State prison inmates, particularly blacks, are living longer on average than people on the outside, the government said Sunday.
Inmates in state prisons are dying at an average yearly rate of 250 per 100,000, according to the latest figures reported to the Justice Department by state prison officials. By comparison, the overall population of people between age 15 and 64 is dying at a rate of 308 a year.
For black inmates, the rate was 57 percent lower than among the overall black population — 206 versus 484. But white and Hispanic prisoners both had death rates slightly above their counterparts in the overall population.
The Justice Department’s Bureau of Justice Statistics said 12,129 state prisoners died between 2001 through 2004.
Eight percent were murdered or killed themselves, 2 percent died of alcohol, drugs or accidental injuries, and 1 percent of the deaths could not be explained, the report said.
The rest of the deaths — 89 percent — were due to medical reasons. Of those, two-thirds of inmates had the medical problem they died of before they were admitted to prison.
Medical problems that were most common among both men and women in state prisons were heart disease, lung and liver cancer, liver diseases and AIDS-related causes.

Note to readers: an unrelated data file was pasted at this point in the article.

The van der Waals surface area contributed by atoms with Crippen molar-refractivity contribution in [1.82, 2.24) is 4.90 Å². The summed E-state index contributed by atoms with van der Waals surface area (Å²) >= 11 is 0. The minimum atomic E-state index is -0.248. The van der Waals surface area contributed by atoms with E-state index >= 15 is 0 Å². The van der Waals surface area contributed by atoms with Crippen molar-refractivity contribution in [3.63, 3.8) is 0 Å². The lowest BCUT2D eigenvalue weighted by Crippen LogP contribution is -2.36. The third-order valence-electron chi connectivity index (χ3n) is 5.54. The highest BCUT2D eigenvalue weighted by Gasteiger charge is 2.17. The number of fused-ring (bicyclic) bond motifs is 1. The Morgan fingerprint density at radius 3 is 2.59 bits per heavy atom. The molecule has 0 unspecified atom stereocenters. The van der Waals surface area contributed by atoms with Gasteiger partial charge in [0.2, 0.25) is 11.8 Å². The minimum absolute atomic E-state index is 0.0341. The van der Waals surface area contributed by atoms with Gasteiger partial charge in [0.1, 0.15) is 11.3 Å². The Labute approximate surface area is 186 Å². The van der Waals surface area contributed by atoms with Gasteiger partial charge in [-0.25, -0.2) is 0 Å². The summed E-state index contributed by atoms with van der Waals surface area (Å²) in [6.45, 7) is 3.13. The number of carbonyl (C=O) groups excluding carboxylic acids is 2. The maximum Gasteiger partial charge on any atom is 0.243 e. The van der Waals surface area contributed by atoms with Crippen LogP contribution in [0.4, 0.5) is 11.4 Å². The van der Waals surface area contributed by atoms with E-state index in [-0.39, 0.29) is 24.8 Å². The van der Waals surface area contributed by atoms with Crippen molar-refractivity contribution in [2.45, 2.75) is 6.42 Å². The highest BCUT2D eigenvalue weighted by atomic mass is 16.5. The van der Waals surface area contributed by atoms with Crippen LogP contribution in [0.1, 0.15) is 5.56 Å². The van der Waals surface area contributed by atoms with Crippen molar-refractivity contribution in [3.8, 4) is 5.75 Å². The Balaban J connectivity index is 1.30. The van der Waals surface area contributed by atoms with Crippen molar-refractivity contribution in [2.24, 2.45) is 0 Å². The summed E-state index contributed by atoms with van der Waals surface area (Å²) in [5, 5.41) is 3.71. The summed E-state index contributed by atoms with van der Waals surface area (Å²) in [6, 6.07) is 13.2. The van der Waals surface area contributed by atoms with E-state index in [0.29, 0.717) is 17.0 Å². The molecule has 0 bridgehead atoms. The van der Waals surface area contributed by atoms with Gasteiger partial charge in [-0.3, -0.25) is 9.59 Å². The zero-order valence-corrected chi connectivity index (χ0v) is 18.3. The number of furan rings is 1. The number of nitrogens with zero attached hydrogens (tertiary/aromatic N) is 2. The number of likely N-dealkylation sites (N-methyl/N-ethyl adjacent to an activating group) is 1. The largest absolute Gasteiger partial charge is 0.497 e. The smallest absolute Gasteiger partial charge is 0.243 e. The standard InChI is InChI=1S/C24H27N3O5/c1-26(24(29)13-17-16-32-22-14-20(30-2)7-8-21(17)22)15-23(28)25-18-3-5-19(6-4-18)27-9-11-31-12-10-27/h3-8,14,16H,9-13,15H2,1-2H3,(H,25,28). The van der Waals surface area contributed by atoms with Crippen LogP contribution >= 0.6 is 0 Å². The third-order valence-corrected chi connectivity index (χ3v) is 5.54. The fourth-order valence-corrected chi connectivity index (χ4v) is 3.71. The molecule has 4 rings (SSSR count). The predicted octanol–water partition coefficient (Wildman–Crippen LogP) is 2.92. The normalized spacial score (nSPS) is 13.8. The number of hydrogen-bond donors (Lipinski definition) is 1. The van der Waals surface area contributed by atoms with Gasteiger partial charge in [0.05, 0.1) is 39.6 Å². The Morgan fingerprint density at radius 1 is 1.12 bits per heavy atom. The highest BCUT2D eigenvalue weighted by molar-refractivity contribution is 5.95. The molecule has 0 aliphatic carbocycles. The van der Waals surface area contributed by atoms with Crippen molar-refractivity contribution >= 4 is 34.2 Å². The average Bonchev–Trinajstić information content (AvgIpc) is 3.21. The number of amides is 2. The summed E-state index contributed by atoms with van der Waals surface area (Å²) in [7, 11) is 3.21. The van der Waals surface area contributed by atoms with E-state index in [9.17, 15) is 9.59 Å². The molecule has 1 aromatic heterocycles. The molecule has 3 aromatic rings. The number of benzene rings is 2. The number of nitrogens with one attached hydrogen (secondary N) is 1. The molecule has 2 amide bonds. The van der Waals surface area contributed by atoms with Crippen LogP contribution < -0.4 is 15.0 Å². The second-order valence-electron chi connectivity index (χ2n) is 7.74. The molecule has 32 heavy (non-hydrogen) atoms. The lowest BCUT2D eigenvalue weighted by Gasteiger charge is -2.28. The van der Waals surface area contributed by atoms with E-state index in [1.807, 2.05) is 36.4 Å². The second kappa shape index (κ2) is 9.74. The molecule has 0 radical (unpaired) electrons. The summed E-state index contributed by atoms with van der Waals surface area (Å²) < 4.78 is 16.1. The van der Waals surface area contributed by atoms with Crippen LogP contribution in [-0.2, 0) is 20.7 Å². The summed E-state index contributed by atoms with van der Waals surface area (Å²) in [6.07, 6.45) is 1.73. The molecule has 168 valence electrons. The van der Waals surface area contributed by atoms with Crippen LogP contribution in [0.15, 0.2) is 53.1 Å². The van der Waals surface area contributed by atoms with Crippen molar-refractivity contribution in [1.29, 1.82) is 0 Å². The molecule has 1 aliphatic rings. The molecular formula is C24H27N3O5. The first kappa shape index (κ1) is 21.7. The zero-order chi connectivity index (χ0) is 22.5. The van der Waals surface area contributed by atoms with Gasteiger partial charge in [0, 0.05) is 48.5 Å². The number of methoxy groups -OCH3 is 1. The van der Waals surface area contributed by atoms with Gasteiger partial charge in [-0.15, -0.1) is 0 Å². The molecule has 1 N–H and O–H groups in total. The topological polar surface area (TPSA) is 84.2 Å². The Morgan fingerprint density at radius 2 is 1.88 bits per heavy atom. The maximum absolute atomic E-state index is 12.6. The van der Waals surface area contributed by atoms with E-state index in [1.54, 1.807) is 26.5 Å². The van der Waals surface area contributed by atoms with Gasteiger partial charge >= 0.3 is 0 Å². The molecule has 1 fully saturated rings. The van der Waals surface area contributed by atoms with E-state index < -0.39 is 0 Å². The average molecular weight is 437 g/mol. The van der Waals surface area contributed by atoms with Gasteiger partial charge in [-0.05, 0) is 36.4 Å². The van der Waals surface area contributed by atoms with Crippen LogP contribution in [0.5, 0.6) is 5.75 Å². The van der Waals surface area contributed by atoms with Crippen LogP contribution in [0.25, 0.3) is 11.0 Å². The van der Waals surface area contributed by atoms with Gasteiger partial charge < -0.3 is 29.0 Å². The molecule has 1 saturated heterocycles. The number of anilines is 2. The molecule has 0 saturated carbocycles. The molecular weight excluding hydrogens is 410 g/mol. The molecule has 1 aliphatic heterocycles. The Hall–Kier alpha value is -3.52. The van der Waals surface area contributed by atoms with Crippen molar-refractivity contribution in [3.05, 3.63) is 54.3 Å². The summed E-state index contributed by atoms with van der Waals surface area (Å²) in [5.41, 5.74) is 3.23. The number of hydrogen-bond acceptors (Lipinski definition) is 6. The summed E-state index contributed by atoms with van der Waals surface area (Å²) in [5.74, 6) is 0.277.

But the death rate among men was 72 percent higher than among women. Nearly one-quarter of the women who died had breast, ovarian, cervical or uterine cancer.
Four percent of the men who died had prostate or testicular cancer.
More than half the inmates 65 or older who died in state prisons were at least 55 when they were admitted to prison.
State prison officials reported that 94 percent of their inmates who died from an illness had been evaluated by a medical professional for that illness, and 93 percent got medication for it.
Eighty-nine percent of these inmates had gotten X-rays, MRI exams, blood tests and other diagnostic work, state prison officials told the bureau.